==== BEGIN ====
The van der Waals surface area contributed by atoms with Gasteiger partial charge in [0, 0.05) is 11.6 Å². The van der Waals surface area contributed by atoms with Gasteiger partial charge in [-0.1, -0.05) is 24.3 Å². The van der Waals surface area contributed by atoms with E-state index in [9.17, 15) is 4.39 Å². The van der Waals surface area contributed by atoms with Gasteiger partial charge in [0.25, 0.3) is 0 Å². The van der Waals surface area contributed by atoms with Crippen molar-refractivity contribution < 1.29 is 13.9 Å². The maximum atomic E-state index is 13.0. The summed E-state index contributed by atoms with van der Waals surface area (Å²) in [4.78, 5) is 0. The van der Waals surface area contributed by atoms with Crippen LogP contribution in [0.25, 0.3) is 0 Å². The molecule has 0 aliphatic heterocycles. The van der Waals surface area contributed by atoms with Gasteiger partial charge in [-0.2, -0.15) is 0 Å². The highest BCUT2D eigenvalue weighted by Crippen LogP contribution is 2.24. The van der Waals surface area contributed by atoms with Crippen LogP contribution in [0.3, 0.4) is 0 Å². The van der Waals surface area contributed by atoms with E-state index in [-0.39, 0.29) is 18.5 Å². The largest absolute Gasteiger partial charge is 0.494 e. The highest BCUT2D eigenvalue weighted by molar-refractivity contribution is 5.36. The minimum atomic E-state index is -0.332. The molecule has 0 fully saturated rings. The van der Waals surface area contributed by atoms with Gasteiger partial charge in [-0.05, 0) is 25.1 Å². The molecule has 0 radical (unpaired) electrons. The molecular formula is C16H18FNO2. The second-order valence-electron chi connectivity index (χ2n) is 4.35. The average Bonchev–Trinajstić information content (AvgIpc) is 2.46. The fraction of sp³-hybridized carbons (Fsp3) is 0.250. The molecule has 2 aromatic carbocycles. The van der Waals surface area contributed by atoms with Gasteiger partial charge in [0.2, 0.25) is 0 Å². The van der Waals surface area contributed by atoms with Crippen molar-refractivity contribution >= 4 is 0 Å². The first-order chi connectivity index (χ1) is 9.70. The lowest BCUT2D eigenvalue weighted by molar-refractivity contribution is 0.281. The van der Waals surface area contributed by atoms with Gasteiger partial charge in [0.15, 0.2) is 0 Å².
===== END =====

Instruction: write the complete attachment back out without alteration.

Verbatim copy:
The van der Waals surface area contributed by atoms with Gasteiger partial charge in [0, 0.05) is 11.6 Å². The van der Waals surface area contributed by atoms with Gasteiger partial charge in [-0.1, -0.05) is 24.3 Å². The van der Waals surface area contributed by atoms with E-state index in [9.17, 15) is 4.39 Å². The van der Waals surface area contributed by atoms with Gasteiger partial charge in [0.25, 0.3) is 0 Å². The van der Waals surface area contributed by atoms with Crippen molar-refractivity contribution < 1.29 is 13.9 Å². The maximum atomic E-state index is 13.0. The summed E-state index contributed by atoms with van der Waals surface area (Å²) in [4.78, 5) is 0. The van der Waals surface area contributed by atoms with Crippen LogP contribution in [0.25, 0.3) is 0 Å². The molecule has 0 aliphatic heterocycles. The van der Waals surface area contributed by atoms with Gasteiger partial charge in [-0.2, -0.15) is 0 Å². The highest BCUT2D eigenvalue weighted by Crippen LogP contribution is 2.24. The van der Waals surface area contributed by atoms with Crippen LogP contribution in [0.3, 0.4) is 0 Å². The van der Waals surface area contributed by atoms with E-state index in [-0.39, 0.29) is 18.5 Å². The largest absolute Gasteiger partial charge is 0.494 e. The highest BCUT2D eigenvalue weighted by molar-refractivity contribution is 5.36. The minimum atomic E-state index is -0.332. The molecule has 0 fully saturated rings. The van der Waals surface area contributed by atoms with Gasteiger partial charge in [-0.05, 0) is 25.1 Å². The molecule has 0 radical (unpaired) electrons. The molecular formula is C16H18FNO2. The second-order valence-electron chi connectivity index (χ2n) is 4.35. The average Bonchev–Trinajstić information content (AvgIpc) is 2.46. The fraction of sp³-hybridized carbons (Fsp3) is 0.250. The molecule has 2 aromatic carbocycles. The van der Waals surface area contributed by atoms with Gasteiger partial charge in [0.2, 0.25) is 0 Å². The van der Waals surface area contributed by atoms with Crippen molar-refractivity contribution >= 4 is 0 Å². The first-order chi connectivity index (χ1) is 9.70. The lowest BCUT2D eigenvalue weighted by molar-refractivity contribution is 0.281. The van der Waals surface area contributed by atoms with Gasteiger partial charge in [0.15, 0.2) is 0 Å².